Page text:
Thomas Pinschof was born in Vienna and studied flute with Camillo Wanausek at the Vienna Conservatorium, Aurèle Nicolet, Karl-Heinz Zöller, Severino Gazzelloni, Jean-Pierre Rampal and also 17th and 18th century performance with Professor Nikolaus Harnoncourt. Thomas left the Vienna Symphony Orchestra in order to concentrate on the work with his “ENSEMBLE I”, a chamber music group which he founded in 1971. He won several awards at International competitions (Concorso “Severino Gazzelloni”) and from organisations such as the Alban Berg Foundation. To study chamber music with Janos Starker, Daniel Guilet and Menahem Pressler (Beaux Arts Trio), he went to the Indiana University in the United States. He was invited to Melbourne with ENSEMBLE I by the Victorian College of the Arts as Artists in Residence in 1976.
Mr Pinschof now lives and works in Australia and continues to travel extensively, giving masterclasses and solo performances in most parts of the world. Renowned for his exciting teaching methods, he has taught at the Vienna Conservatorium, the Canberra School of Music, the Faculty of Music at the University of Melbourne and at the Victorian College of the Arts. Since music has always fascinated him, Thomas also writes articles for magazines like “The Flautist” and “The Australian Music Teacher” in Australia, “Flutes Notes” in London, “Traversières” in Paris and “Tibia” in Germany.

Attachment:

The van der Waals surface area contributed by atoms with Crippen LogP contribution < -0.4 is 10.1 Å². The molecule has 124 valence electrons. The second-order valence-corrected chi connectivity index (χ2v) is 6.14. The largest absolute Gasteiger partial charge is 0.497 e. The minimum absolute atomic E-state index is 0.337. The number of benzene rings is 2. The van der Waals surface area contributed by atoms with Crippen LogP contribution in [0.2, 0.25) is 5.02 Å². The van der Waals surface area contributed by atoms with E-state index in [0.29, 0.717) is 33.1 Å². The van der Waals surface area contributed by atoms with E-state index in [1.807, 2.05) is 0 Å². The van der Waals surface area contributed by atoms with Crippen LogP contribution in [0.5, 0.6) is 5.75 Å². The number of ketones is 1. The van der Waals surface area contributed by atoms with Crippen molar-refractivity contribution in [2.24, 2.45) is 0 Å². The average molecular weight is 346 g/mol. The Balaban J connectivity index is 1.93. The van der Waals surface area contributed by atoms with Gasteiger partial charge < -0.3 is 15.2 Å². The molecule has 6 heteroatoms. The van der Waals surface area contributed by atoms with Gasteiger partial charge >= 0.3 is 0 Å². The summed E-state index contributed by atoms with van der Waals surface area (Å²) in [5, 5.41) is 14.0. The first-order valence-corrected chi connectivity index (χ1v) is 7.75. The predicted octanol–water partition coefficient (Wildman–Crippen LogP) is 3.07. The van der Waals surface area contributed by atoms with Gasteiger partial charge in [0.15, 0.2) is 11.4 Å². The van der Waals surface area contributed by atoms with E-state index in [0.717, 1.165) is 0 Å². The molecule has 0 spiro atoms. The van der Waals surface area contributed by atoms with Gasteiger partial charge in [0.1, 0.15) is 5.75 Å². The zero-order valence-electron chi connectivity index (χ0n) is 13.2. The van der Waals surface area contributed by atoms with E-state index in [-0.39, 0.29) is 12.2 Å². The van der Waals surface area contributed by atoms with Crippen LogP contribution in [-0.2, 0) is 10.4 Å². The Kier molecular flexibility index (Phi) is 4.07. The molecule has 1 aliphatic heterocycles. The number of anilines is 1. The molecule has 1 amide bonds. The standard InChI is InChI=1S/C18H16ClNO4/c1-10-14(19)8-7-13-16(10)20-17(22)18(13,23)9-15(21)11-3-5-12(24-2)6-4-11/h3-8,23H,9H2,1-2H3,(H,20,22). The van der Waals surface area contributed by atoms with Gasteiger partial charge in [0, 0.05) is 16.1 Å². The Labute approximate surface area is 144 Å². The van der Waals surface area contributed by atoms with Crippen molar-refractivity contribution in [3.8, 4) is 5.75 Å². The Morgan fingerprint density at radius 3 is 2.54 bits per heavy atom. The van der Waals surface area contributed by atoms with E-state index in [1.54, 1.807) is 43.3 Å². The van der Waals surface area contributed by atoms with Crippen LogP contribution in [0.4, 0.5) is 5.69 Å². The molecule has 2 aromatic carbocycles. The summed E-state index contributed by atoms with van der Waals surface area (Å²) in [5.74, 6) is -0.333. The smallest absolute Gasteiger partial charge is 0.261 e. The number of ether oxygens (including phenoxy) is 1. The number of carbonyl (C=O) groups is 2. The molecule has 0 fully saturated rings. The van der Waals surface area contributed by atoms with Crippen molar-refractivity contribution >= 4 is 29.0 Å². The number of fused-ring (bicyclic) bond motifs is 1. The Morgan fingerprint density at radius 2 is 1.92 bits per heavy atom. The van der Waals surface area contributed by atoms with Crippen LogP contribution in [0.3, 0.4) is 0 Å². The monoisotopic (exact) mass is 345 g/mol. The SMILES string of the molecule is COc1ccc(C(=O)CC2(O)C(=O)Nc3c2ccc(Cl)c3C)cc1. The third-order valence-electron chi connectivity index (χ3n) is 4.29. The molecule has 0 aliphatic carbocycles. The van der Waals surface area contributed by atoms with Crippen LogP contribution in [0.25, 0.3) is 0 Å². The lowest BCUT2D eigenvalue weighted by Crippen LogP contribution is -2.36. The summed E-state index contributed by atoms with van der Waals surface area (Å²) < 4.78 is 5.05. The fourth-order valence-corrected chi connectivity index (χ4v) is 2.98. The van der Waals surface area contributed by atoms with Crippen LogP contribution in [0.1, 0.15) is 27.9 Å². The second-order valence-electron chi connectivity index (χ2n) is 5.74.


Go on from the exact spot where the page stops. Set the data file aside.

His publications include editions of music, compositions and transcriptions for flute ensemble, orchestra and chamber music in various combinations for publishers like Doblinger, Universal Edition, Zimmerman and Zen-On as well as his own series “Pinschofon”. His recordings for Deutsche Grammophon, Adel-Cord, Phillips and many major TV and radio stations in all parts of the world as well as invitations to festivals, have brought him international acclaim. Thomas was also once honoured with an invitation to participate in recordings of the Flute Sonatas by J.S. Bach with the world renowned New Zealand-British organist, Dame Gillian Weir. Pinschof’s special concern lies in broadening and improving the traditional and tonal limitations of the flute. In the course of his research he developed the “Pinschofon”, a special bass flute named after him.